Are you looking for an escape from the stresses of modern life? Do you find yourself wishing you had the time (and money) to brighten up your home with the latest DIY Pinterest trend? Do you also find yourself wishing you owned your own home, free from compounding interest on mortgage payments that never seem to end?
Are you okay with all of your friends being cute, talking animals?
If so, Animal Crossing may be the game series for you. It’s pretty small for a Nintendo IP (boasting only five main series games), but don’t let that fool you. Its fan base has grown steadily since the series’s initial release, exploding in popularity with New Horizons.
If you’d like to learn more about the series, feel free to read on. This week, we’re looking at the Animal Crossing games ranked from worst to best.
All Animal Crossing Games Ranked
“So which Animal Crossing game is best?” you may ask. To give you a holistic view of the franchise, we’ll be ranking the spin-off games in addition to the main series titles.
Let’s get started!
8. Animal Crossing: Amiibo Festival
Image Credit: Amazon
Platform(s): Wii UDeveloper: Nintendo EPD, NDCubeRelease Date: November 13, 2015At the bottom of our list of Animal Crossing games ranked is the ill-fated Animal Crossing: Amiibo Festival. If only this game could serve as a warning to all Triple-A publishers — when you create a game just to sell toys, the game itself probably won’t be any good.
Amiibo Festival exists primarily as an excuse to create and sell Animal Crossing Amiibos. Now, the Amiibos themselves are pretty cute, but you’d think that a game designed around a physical toy would actually incorporate the toy a bit better. They’re so minimally-featured that the one-Amiibo requirement to even play the game seems unreasonable.
The game has a handful of game modes that incorporate Amiibos and Amiibo Cards, but the main game mode is a digital board game. You and your friends play as iconic Animal Crossing characters (provided you have the corresponding Amiibos) or one of several default Villager skins, and travel around the board collecting points and playing mini-games.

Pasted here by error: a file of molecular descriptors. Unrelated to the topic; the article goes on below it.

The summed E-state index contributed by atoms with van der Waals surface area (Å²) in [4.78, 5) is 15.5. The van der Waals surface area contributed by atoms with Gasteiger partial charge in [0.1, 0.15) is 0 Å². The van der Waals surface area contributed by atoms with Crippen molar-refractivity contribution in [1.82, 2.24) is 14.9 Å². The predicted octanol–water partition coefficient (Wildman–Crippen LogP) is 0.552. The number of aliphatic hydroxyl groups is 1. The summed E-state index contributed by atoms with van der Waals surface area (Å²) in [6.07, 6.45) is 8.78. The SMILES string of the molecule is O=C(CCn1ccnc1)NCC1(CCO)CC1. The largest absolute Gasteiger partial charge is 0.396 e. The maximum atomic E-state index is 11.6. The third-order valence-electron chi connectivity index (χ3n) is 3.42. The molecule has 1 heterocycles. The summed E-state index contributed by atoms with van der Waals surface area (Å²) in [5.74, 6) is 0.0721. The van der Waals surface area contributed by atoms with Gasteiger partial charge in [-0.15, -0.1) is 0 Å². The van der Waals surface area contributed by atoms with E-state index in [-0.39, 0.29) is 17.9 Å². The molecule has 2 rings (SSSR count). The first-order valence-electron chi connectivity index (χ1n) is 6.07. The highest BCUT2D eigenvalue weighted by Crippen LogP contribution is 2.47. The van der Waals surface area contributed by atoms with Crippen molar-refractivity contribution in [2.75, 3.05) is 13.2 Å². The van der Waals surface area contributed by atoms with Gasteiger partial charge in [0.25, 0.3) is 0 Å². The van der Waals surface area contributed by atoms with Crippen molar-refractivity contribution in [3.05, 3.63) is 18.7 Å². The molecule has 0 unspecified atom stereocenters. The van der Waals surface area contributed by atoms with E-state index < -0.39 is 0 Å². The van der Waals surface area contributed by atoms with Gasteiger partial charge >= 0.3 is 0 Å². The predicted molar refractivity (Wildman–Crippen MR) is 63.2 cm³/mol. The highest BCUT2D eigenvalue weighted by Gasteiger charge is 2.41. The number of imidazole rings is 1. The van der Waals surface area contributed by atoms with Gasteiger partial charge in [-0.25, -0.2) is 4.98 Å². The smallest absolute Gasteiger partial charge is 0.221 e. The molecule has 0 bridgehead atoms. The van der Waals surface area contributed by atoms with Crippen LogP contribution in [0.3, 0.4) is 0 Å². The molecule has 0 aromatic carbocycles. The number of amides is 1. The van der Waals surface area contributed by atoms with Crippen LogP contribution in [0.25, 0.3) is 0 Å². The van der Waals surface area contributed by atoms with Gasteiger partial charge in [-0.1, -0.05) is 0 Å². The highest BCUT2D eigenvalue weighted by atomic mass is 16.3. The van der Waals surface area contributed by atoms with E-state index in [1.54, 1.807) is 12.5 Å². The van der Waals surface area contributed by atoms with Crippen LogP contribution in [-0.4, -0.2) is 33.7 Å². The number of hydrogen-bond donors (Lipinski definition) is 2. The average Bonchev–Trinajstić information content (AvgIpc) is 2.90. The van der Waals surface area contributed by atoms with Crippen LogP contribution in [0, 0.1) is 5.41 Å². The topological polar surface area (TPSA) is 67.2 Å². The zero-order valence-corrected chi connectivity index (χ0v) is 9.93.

The problem is that everything Amiibo Festival does, Mario Party does better. If you’re looking for a fun Nintendo party game and the Animal Crossing characters are a must-have, you’re better off spending your money on Smash Ultimate or Mario Kart 8 instead.
7. Animal Crossing: Happy Home Designer
Image Credit: Nintendo
Platform(s): Nintendo 3DSDeveloper: Nintendo EADRelease Date: September 25, 2015If you’ve ever gifted one of your New Horizons islanders a fancy new bed and watched with abject disappointment as they continued to proudly display their old sleeping bag, Happy Home Designer might be the game for you.
Another spin-off of the main Animal Crossing series, Happy Home Designer is more of a sandbox title that gives you free rein over other villagers’ homes rather than just your own. As an employee of Nook’s Homes, you’ll visit villagers in desperate need of a home makeover and deck their halls according to their individual style and preferences.
With no in-game budget ceiling and a huge list of villagers to design for thanks to Amiibo Cards, this game is the micromanaging Animal Crossing player’s dream come true. It’s not a particularly challenging game, but who wants more restrictions in a game about interior decorating?